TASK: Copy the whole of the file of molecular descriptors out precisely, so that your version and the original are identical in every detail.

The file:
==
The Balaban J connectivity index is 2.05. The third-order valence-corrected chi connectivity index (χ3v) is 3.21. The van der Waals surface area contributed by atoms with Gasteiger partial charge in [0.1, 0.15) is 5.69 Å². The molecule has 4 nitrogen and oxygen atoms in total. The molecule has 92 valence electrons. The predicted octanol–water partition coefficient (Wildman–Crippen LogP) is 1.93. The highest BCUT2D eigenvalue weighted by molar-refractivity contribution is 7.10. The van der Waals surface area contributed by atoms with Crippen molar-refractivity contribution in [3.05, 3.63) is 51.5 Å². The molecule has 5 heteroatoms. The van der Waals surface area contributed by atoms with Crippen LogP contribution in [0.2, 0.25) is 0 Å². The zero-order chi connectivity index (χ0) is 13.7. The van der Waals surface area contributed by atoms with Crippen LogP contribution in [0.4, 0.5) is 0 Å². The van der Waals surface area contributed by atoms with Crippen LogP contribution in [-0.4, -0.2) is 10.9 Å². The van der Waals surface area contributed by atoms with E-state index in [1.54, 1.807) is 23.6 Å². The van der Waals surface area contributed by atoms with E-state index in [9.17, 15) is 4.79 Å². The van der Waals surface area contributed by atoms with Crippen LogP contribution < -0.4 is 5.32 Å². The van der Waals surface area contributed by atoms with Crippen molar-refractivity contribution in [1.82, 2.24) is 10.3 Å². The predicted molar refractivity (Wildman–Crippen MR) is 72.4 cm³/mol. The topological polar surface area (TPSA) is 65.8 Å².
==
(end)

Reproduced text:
The Balaban J connectivity index is 2.05. The third-order valence-corrected chi connectivity index (χ3v) is 3.21. The van der Waals surface area contributed by atoms with Gasteiger partial charge in [0.1, 0.15) is 5.69 Å². The molecule has 4 nitrogen and oxygen atoms in total. The molecule has 92 valence electrons. The predicted octanol–water partition coefficient (Wildman–Crippen LogP) is 1.93. The highest BCUT2D eigenvalue weighted by molar-refractivity contribution is 7.10. The van der Waals surface area contributed by atoms with Crippen molar-refractivity contribution in [3.05, 3.63) is 51.5 Å². The molecule has 5 heteroatoms. The van der Waals surface area contributed by atoms with Crippen LogP contribution in [0.2, 0.25) is 0 Å². The zero-order chi connectivity index (χ0) is 13.7. The van der Waals surface area contributed by atoms with Crippen LogP contribution in [0.4, 0.5) is 0 Å². The van der Waals surface area contributed by atoms with Crippen LogP contribution in [-0.4, -0.2) is 10.9 Å². The van der Waals surface area contributed by atoms with E-state index in [1.54, 1.807) is 23.6 Å². The van der Waals surface area contributed by atoms with E-state index in [9.17, 15) is 4.79 Å². The van der Waals surface area contributed by atoms with Crippen LogP contribution < -0.4 is 5.32 Å². The van der Waals surface area contributed by atoms with Crippen molar-refractivity contribution in [1.82, 2.24) is 10.3 Å². The predicted molar refractivity (Wildman–Crippen MR) is 72.4 cm³/mol. The topological polar surface area (TPSA) is 65.8 Å².